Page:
Storm damage across east Alabama
March 20, 2018
By Ivana Hrynkiw
AL.com


Storms that included tornadoes and large hail ripped through the northern and eastern parts of Alabama on Monday night, leaving behind damage to Jacksonville State University and thousands without power.

The storms moved through Huntsville and Cullman by 8 p.m. and hit Calhoun County around 8:55 p.m. Residents immediately posted about damage to their areas on social media, and county emergency management agencies asked those in affected areas to stay indoors and shelter until warnings had passed.

Using couch cushions for protection, Richard Brasher hid in the bathtub with his wife, daughter and two grandchildren as the storm passed near the college. The roar was terrifying, said Brasher, 60.

"I thought we were gone," he said. "It happened so fast."

With electrical transformers exploding and trees crashing down all around, Brasher said, it felt like wind "picked up and shook the whole house."

"We were scared to death. It blew the paint off my house," Brasher said.

Mayor Johnny Smith spoke first and said were no fatalities related to last night's storm. Two people were transported to a local hospital with injuries, and two others were treated for injuries at the scene. 

Calhoun County Coroner Pat Brown said there have been people posting on social media that there were deaths due to the storm, but those reports are unconfirmed and the coroner's office has not investigated any storm-related deaths. 

Smith said 35 agencies from across the state have arrived to help efforts in Jacksonville, including fire departments from Homewood and Alabaster.

Students at JSU were on spring break, so not many were on campus. The university's facilities director, David Thompson, said the school currently does not have power, and buildings are being evaluated by engineers. 

"Students have our priority," he said.

According to Assistant Police Chief Bill Wineman, there has been looting from damaged local businesses, so a curfew will be imposed tonight and until the buildings can be secured. The curfew will be in place north of Mountain Street, starting at 7 p.m.

State Senator Del Marsh arrived this morning in Jacksonville, where he toured the area with the mayor and spoke with Gov. Kay Ivey on the phone. Marsh said at the press conference that he was impressed with the large response, and the governor is planning to visit the city today.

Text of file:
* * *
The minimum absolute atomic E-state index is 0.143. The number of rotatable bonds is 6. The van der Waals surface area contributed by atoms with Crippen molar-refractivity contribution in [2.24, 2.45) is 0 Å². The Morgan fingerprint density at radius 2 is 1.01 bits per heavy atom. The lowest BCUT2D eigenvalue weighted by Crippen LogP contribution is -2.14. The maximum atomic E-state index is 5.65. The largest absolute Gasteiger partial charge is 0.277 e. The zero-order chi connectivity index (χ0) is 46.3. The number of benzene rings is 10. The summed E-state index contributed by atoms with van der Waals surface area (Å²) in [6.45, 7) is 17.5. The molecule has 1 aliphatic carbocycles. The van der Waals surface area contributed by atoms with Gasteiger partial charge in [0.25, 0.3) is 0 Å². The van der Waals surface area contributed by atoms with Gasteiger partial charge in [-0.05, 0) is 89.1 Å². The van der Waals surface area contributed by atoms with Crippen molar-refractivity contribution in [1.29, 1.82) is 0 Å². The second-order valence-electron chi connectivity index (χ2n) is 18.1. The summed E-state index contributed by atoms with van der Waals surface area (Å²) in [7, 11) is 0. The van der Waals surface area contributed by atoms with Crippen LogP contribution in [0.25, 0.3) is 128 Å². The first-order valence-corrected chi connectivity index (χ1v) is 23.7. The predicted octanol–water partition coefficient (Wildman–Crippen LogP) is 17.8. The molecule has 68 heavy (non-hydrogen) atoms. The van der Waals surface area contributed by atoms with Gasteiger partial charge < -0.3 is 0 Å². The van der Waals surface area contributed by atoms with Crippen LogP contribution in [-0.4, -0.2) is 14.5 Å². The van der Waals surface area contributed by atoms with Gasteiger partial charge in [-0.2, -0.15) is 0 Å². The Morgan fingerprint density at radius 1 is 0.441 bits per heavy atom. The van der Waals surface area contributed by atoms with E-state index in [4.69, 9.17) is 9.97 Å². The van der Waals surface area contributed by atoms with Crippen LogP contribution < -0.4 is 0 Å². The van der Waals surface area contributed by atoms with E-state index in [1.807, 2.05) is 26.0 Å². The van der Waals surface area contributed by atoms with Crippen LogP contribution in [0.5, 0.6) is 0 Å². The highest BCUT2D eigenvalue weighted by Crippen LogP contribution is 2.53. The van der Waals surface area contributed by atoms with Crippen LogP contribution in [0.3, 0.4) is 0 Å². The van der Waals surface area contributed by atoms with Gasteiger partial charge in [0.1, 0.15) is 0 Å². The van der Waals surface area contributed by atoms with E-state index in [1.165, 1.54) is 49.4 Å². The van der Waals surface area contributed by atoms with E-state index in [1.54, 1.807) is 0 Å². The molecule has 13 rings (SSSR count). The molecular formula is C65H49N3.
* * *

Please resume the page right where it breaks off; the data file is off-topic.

According to Alabama Power, crews were still working to restore power to nearly 10,000 customers in the eastern part of the state. At 4 a.m., the company broke down the outages by county: In Calhoun County, there were 5,750 reported outages; 1,750 in Cleburne County; 1,250 in St. Clair County; and 1,200 in Etowah County. This morning, Alabama Power said it is shifting crews from unaffected parts of the state to get more crews in the northeastern area.

The company said the hardest hit areas from last night's storms are the towns of Jacksonville, Southside, Ashville, Heflin, Ohatchee, Muscadine, Wellington, and Springville.

The National Weather Service in Birmingham said on social media that two storm survey teams will be working Tuesday to access damage -- one in Calhoun and Cleburne counties and the other in St. Clair, Etowah and the far western part of Calhoun County.

The Gadsden and Etowah County Emergency Management Agency said the following areas are closed this morning: Green Valley Road from Matt Smith Road to Hwy 77 to the county line, and east of Highway 77 in the Lakemont Estates and Royal Oaks neighborhoods. To enter these areas, an ID with proof of residency must be shown to crews on site.

Calhoun County Sheriff Matthew Wade said WestPoint Church on Highway 204, just outside of Jacksonville, was destroyed.

A wind advisory for Etowah County is in effect beginning at 11 a.m., the EMA tweeted. "Please be aware that trees or structures that were damaged in last night's storms may fall or cause further damage. The Wind Advisory is scheduled to end at 10 p.m. tonight," the agency said.

Storms also hit Cullman, leaving extensive damage to the Cullman Area Rural Transportation Services buses and also to police department and sheriff's office patrol cars.

The Mitch Smith Chevrolet dealership in Cullman also was hit by the storms and dozens of cars sustained damage from large hail. A Mitch Smith salesman told AL.com news partner WHNT that the damage could exceed $4 million.

State Health Officer Scott Harris sent a press release Tuesday afternoon urging all Alabamians to follow important safety guidelines in areas with storm damage or without power. He said generators and grills, or other gasoline, propane, natural gas, or charcoal-burning devices should never be used inside due to the risk of carbon monoxide poisoning.

Regarding food safety, he said a full upright or chest freezer will keep foods frozen for about two days without power, and a partially full freezer will keep about one day. He also advised no one have contact with downed power lines, and anyone using a chainsaw for clean-up efforts to always use the tool at waist-level or below.